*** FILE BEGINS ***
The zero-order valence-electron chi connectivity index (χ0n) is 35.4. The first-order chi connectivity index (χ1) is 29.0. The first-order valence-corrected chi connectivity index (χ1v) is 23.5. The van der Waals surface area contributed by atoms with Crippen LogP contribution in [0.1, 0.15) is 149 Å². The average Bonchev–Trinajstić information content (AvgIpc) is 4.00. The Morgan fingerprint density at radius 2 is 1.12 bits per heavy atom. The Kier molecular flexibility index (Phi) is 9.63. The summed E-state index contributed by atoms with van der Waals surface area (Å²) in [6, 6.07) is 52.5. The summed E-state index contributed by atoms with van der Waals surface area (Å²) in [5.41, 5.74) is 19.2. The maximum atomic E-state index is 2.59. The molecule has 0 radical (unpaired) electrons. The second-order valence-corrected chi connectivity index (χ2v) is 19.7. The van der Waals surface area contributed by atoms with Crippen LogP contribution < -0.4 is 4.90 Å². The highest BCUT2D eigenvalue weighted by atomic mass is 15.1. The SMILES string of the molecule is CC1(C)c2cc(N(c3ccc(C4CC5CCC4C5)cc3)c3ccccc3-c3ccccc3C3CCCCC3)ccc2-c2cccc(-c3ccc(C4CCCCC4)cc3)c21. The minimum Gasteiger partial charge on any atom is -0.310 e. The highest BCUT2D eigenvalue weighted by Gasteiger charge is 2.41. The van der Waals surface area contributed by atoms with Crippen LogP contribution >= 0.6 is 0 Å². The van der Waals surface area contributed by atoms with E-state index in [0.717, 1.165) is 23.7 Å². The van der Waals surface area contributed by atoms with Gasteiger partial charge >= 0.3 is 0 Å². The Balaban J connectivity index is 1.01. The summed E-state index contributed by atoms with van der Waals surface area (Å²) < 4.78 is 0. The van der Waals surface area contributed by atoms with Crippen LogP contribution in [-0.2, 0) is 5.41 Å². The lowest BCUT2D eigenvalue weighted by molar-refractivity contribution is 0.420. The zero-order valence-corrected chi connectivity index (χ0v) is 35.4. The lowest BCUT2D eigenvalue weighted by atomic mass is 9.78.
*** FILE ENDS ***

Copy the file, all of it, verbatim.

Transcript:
The zero-order valence-electron chi connectivity index (χ0n) is 35.4. The first-order chi connectivity index (χ1) is 29.0. The first-order valence-corrected chi connectivity index (χ1v) is 23.5. The van der Waals surface area contributed by atoms with Crippen LogP contribution in [0.1, 0.15) is 149 Å². The average Bonchev–Trinajstić information content (AvgIpc) is 4.00. The Morgan fingerprint density at radius 2 is 1.12 bits per heavy atom. The Kier molecular flexibility index (Phi) is 9.63. The summed E-state index contributed by atoms with van der Waals surface area (Å²) in [6, 6.07) is 52.5. The summed E-state index contributed by atoms with van der Waals surface area (Å²) in [5.41, 5.74) is 19.2. The maximum atomic E-state index is 2.59. The molecule has 0 radical (unpaired) electrons. The second-order valence-corrected chi connectivity index (χ2v) is 19.7. The van der Waals surface area contributed by atoms with Crippen LogP contribution < -0.4 is 4.90 Å². The highest BCUT2D eigenvalue weighted by atomic mass is 15.1. The SMILES string of the molecule is CC1(C)c2cc(N(c3ccc(C4CC5CCC4C5)cc3)c3ccccc3-c3ccccc3C3CCCCC3)ccc2-c2cccc(-c3ccc(C4CCCCC4)cc3)c21. The minimum Gasteiger partial charge on any atom is -0.310 e. The highest BCUT2D eigenvalue weighted by Gasteiger charge is 2.41. The van der Waals surface area contributed by atoms with Crippen LogP contribution >= 0.6 is 0 Å². The van der Waals surface area contributed by atoms with E-state index in [0.717, 1.165) is 23.7 Å². The van der Waals surface area contributed by atoms with Gasteiger partial charge >= 0.3 is 0 Å². The Balaban J connectivity index is 1.01. The summed E-state index contributed by atoms with van der Waals surface area (Å²) < 4.78 is 0. The van der Waals surface area contributed by atoms with Crippen LogP contribution in [-0.2, 0) is 5.41 Å². The lowest BCUT2D eigenvalue weighted by molar-refractivity contribution is 0.420. The zero-order valence-corrected chi connectivity index (χ0v) is 35.4. The lowest BCUT2D eigenvalue weighted by atomic mass is 9.78.